Past Projects

François’ Langur Conservation

© FFIMission: To conserve the François' Langur as a flagship species of Karst ecosystems for its long term survival. For the next 10 years the programme will aim to halt the declining trend of this species, along with reducing its threats and building strong local, national and international constituencies.

Species: François' Langur

Location: China and Vietnam

Support started: 2013

Donating: £1,500 this will help improve the understanding of the status of this species by monitoring population dynamics and carrying out relevant field research and improve awareness of the conservation need for this species.

Background: Founded in 1903, Fauna and Flora International (FFI) is the world's longest established international conservation organisation. There mission is to create a sustainable future for the planet where biodiversity is conserved by the people living closest to it. The Francois' Langur currently deserves immediate attention. They are a limestone dependent primate with a distribution from north east Vietnam to southern China. The population is estimated to be at 1500-1900 individuals remaining in the wild. There is believed to be less than 500 individuals remaining in Vietnam and 1400-1650 in China.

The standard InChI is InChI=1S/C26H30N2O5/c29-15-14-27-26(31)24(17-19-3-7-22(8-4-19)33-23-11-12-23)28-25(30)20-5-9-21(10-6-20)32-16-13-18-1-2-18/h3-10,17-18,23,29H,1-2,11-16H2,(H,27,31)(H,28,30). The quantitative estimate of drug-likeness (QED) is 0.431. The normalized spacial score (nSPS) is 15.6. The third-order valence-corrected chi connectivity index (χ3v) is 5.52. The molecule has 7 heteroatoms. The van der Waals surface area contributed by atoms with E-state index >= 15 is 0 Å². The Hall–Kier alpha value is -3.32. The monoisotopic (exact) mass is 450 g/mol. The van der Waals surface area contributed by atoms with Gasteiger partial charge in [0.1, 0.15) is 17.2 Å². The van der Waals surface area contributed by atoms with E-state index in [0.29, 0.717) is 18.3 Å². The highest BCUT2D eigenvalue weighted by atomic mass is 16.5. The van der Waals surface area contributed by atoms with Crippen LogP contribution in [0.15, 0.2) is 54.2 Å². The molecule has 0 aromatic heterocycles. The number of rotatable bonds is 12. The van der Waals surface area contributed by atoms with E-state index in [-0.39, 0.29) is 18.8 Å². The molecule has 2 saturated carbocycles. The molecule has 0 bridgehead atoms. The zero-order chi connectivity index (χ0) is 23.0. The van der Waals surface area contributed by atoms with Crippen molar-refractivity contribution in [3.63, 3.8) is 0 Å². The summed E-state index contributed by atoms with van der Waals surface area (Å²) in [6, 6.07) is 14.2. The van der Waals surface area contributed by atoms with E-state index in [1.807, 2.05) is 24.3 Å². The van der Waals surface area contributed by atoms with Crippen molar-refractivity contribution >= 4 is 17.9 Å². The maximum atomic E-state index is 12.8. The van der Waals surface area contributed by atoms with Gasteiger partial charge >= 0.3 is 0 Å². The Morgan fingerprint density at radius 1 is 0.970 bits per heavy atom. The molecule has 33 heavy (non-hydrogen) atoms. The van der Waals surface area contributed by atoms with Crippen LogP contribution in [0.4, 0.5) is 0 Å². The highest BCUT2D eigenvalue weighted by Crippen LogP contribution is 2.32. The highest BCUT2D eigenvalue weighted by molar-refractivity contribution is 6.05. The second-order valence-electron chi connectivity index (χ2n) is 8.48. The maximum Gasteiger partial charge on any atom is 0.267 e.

The main threats to this species include; hunting, habitat loss, habitat degradation, habitat fragmentation, disease transmission from free-grazing livestock and lack of awareness particularly among the local government. In 2012, FFI sponsored by EAZA took action for this species and launched the project Francois' langur conservation action plan in the Guangxi Province.

Future objectives: The expected outcomes for this project include; improving the understanding of the status of this species by monitoring population dynamics and carrying out relevant field research; understand specific conservation needs of the species; allocate available resources and consolidate conservation efforts to create a conservation strategy and action plan; improve awareness of the conservation needs for this species; develop a long-term strategy and a detailed 5 year work plan for the conservation programme.


Action for the Wild is Colchester Zoo’s charitable arm

Action for the Wild became a charity in 2004

Action for the Wild has donated over £2 million to animal conservation to date